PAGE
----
Why should I care about my fascia?

Fascia is a connective tissue that infuses every cell of our body. Although fascia can be divided into classifications, the level most studied and known about are the myofascial layers that infuse every muscle in the human body. It’s easily preserved and dissected anatomically and has been studied for over a century. However, beyond the myofascia, the ligamentous formations, and tendon attachments, the remaining fascial network is only recently discussed.

If you want to know what lies beneath the skin and how it applies to your wellness, it’s smart to examine the fascia as a three-dimensional system in its structural organization.

Understanding its dynamic anatomy may help improve traditional therapeutic and medical intervention widely used today. After all, it affects functional stability, integrity of your form including posture and alignment, and longevity of your youthful, vibrant energy.

The movement in the fascial network, the tissue’s ability to create the sliding surfaces and interconnected unions must be more closely looked at and understood if we are to develop models and protocol beyond the confines of these traditional approaches. This has been my focus now for nearly two decades. Over the past 10 years, with the emergence of studies, research, and networks in the fascial community, I’ve applied both histological and clinical practice into what I call the MELT Method.

I’ve combined what I know about the autonomic nervous system’s ability to endure and manage stress with my study and research of the vast fascia system to better define and simplify the Neurofascial System. Although these words are not seen in texts beyond the past two years, the understanding or idea of this system has been around in some degree or other for decades. The problem is the disconnect still held by both the neurological and fascial communities. Although they are separate systems, they are interconnected and this connection lacks research or applicable models and intervention modalities.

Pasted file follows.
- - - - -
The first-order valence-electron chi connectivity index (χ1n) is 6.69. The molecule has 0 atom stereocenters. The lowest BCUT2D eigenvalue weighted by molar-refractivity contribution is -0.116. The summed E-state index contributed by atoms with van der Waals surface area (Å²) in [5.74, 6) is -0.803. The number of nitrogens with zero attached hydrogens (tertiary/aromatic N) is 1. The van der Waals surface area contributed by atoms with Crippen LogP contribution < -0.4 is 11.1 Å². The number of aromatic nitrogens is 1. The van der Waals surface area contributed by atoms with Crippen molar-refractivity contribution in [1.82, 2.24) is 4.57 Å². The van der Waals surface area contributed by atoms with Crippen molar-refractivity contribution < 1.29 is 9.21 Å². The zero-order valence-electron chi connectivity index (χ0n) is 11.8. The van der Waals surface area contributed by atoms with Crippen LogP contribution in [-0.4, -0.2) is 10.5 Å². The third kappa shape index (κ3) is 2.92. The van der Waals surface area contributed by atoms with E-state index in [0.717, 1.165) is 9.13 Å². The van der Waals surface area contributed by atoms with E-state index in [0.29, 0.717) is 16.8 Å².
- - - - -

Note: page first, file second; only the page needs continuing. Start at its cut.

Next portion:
Bridging the gap

MELT is the bridge of both systems. I’ve applied these ideas for the past 10 years into this simple method of self care. Although in the New York Times best-selling book The MELT Method, I was only able to give a starting point to the method, it was the right thing to do. If you give too much of an idea out in one gulp, the general public would choke on all the vast elements. However, the sequences applied and the concepts discussed in the book are easy to self-administer and digest—one chapter at a time. To write the book, it took me two years. Today however, I’ve been able to introduce these self-care techniques to over 100,000 people – far more than I ever could have helped in a one-on-one setting in my private office!

It is the brain that produces pain. It’s your brain that operates to manage stress. However, within the supportive environment of your connective tissue system, all of your nerve endings live. So learning how to keep the sensory environment supple, juicy, and stable and decreasing stress accumulation in both the body and mind, it’s this simple.

MELT! It’s simple, takes just a few minutes everyday and makes immediate changes and lasting results. The science of pain and stress is complex. Getting out of either being a chronic state in the body takes simple steps to begin. You have nothing to lose and everything to gain!

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